I once had a Kindergarten student come across the word salamander. Even though there was a photo of a salamander he couldn't use the typical tip we give in reading ( look at the letters and use context clues -in this case the photo) because he had never seen a salamander. Child after child in the class that year couldn't read the word. Then came "Dan." His family lived by a creek and he often played in that creek with his siblings. He wasn't the strongest reader in the class but as soon as he came across the word he followed with his finger and read "sal..." looked up at the photo and said "salamander." When I asked how he knew the word was salamander he said because that's a salamander and those are the letters for Salamander! Building schema is so important in the early years. So much so that often children with little experiences in life fall way behind their peers in school for lack of schema.
You can help!
Integrate the 3 R's (Reading, Writing and Arithmetic) into Play Time!
As your child grows older, you can use what's referred to as the "Three R's" of education (Reading, Writing, Arithmetic) when it's relevant to his play.
For example if he builds a tall tower ask him:
How tall is it?
How can he be sure?
What tool could he use?
Can he write this number on a paper to show others ?
If he's interested in playing with dinosaurs, encourage him to:
Draw a picture
perhaps label it with the name of the dinosaur and a few facts.
Maybe he can write a short book about it.
Have him share that book with the family.
What words does he want to learn to spell?
What's important to him?
Incorporate his interests and the three R's when choosing books to read.
Plan activities that can build his schema even more!
Learning through Play in the Classroom:
In my classroom, we offer the children time to explore developmental centers (blocks, home-living, art, etc...). You'll often find books, pencils and papers at these centers. These things help them to explore while developing more literacy skills.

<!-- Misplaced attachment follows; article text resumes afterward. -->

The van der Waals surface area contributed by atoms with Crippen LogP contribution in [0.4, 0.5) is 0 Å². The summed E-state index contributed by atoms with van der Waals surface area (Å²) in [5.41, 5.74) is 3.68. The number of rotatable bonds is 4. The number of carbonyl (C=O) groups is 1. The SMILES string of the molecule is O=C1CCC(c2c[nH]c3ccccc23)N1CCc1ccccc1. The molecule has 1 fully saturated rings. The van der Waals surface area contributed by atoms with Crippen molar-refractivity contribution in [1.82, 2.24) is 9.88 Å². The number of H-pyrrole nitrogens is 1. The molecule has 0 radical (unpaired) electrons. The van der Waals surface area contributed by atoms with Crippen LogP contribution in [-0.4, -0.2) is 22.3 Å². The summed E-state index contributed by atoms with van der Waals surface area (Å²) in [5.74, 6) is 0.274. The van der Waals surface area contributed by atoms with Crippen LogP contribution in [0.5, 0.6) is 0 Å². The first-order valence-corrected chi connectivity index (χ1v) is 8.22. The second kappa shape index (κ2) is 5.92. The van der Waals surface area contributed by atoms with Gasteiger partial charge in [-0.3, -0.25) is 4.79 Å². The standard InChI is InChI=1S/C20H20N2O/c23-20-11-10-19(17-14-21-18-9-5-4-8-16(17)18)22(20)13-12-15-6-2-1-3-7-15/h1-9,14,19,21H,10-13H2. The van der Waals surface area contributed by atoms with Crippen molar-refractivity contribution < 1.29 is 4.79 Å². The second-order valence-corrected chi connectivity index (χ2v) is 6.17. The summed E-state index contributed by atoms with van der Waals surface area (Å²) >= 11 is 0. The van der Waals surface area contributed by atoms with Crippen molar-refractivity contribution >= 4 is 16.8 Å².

Children will often choose to write to enhance their play for example, two students in Dramatic Play walked over to me to hand me the menu they had written, "Here's our menu, Ms. Pabon, what would you like to eat?" I thought $5 was a lot for a soda so I chose water since that said “ free.”
Over in Blocks, a sign had been written by a student who had worked hard on a boat, the sign read, "No tuching!" He had misspelled the word but he got his meaning across. In these ways, children are using reading and writing in relevant ways. They are using them as tools to convey meaning and that is the purpose of literacy.
Through play time, children are using reading and writing in relevant ways. They are using them as tools to convey meaning and that is the purpose of literacy.
You are your child's first teacher.
Let him or her play, play, play!
Give your child the words of objects and concepts he's exploring to expand his vocabulary and schema.
Encourage him to solve problems:
Why do you think those blocks are falling?
What can you do to fix that?
Read to him, especially things he's interested in so that he begins to feel books are enjoyable and informative.
In allowing him to explore and make sense of the world around him, you'll be raising a thinker and that develops a life long learner.
Becoming a lifelong learner is the crux of what he'll need to be successful in school and life!
~ Cindy Pabon